Juju’s youth: not yet uhuru

2012-01-07 10:03

The West Indian revolutionary Frantz Fanon wrote that every generation must find its mission and fulfil or betray it.

The current generation of ANC Youth League leaders seems to have taken Fanon’s injunction seriously, and has made the attainment of “economic freedom” its cause célèbre.

Under the leadership of Julius Malema, the 21st century youth league takes on this mission in several ways, including a constant clamour for the ratcheting up of land reform and calls for the nationalisation of mines.

Whereas the youth league’s founding generation of the 1940s agitated for political freedom in their lifetime against a backdrop of increasing political repression, the current crop confronts chronic youth unemployment and marginality.

That’s why the league’s leaders love to remind their followers that true uhuru has not yet arrived, even though their own flamboyant lifestyles tell a different story.

It’s not unusual to see them denouncing the evils of capitalism to impoverished Diesploot youth by day, only to smoke expensive Cuban cigars and quaff single-malt whiskies by night in bling bars and clubs like Rosebank’s Hush and Taboo in Sandton.

While the leaders tend to don the latest fashion accessories – high-collared shirts, imported pointed shoes (Versace, Louis Vuitton) and high-end suits (Armani, Hugo Boss, Paul Smith) – the rank and file still sport everyday denims and T-shirts.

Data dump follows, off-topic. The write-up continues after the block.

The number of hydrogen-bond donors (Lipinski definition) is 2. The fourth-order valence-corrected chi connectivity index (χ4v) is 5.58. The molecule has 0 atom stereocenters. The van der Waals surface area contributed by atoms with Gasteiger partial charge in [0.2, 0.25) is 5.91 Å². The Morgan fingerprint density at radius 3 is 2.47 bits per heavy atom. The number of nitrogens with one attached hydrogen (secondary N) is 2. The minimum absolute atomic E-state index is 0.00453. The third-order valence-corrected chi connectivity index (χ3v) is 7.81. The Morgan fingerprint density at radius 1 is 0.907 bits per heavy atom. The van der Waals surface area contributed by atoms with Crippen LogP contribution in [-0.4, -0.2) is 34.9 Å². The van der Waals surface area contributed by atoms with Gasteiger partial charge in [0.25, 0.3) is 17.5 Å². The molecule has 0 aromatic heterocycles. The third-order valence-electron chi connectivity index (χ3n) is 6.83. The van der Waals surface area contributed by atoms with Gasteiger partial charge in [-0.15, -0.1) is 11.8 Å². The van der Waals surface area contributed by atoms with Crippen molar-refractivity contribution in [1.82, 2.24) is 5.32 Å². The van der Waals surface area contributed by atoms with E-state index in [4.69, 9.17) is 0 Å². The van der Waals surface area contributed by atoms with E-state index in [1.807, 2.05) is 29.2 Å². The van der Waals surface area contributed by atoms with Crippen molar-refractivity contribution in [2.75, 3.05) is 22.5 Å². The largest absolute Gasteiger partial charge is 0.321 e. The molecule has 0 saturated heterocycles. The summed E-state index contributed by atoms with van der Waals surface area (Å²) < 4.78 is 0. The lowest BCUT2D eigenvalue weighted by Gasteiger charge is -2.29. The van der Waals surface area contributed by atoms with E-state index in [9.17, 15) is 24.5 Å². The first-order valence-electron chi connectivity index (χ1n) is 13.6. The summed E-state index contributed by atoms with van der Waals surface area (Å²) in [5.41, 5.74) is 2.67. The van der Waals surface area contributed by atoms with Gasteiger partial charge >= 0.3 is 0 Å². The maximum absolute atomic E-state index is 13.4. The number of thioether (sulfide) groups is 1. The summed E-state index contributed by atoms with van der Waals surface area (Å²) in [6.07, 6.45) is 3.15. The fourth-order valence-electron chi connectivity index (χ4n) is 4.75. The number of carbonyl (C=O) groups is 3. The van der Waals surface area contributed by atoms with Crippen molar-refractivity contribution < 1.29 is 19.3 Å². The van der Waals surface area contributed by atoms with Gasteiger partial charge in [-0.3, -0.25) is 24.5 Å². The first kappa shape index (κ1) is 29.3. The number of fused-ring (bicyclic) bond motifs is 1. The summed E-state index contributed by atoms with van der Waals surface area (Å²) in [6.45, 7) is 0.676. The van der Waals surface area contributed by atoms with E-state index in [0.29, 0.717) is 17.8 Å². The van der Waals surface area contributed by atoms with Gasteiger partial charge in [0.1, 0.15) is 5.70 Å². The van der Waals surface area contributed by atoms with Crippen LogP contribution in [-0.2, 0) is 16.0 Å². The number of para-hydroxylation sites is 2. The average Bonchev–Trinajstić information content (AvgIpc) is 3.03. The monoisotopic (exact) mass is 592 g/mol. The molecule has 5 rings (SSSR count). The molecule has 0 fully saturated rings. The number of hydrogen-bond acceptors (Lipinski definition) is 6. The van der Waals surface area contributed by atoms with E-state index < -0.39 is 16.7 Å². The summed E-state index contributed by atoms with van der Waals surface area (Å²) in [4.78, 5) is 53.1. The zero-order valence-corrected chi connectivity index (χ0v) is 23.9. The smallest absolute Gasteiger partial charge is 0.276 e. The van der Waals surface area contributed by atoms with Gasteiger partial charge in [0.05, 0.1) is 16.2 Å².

But there is no better illustration of the economic divide than the league’s conferences where leaders like Malema, spokesperson Floyd Shivambu and treasurer Pule Mabe typically arrive in the latest luxury Range Rovers and BMW X5s while the masses are ferried in on belching buses.

Yellow conference T-shirts are a great leveller, serving as a façade that temporarily hides economic inequality, as does the militant rhetoric that passes for political engagement at such events.

The Che Guevara-style beret has become a sought-after accessory that seals the generation’s revolutionary credentials.

It is not unusual at such gatherings to hear the Young Lions sing new “struggle” ditties celebrating the kind of utopia South Africa will supposedly be when the state takes over the mines.

With current unemployment estimated at over 50% for black youth, the yearnings expressed in such songs resonate with many frustrated, workless youths who live on the margins of the New Bling.

If Miriam Makeba and Dolly Rathebe provided the soundtrack for the founding generation, the current generation dances to the latest kwaito or house tunes.

The sounds of Zakes Bantwini, Chomee, Big Nuz and Black Coffee are among the flavours of the month.

Today’s youth league’s approach to politics seems to be as unpredictable as their music: just look at the ambivalent relationship that has developed between the current youth leaders and the country’s president, Jacob Zuma.

Who would have thought that an ANCYL leader – Malema – who had once threatened “to kill for Zuma” , would end up caricaturing him as “the Shower man”?

This is certainly a generation that lives by its favourite adage: in politics there are no permanent friends or enemies.

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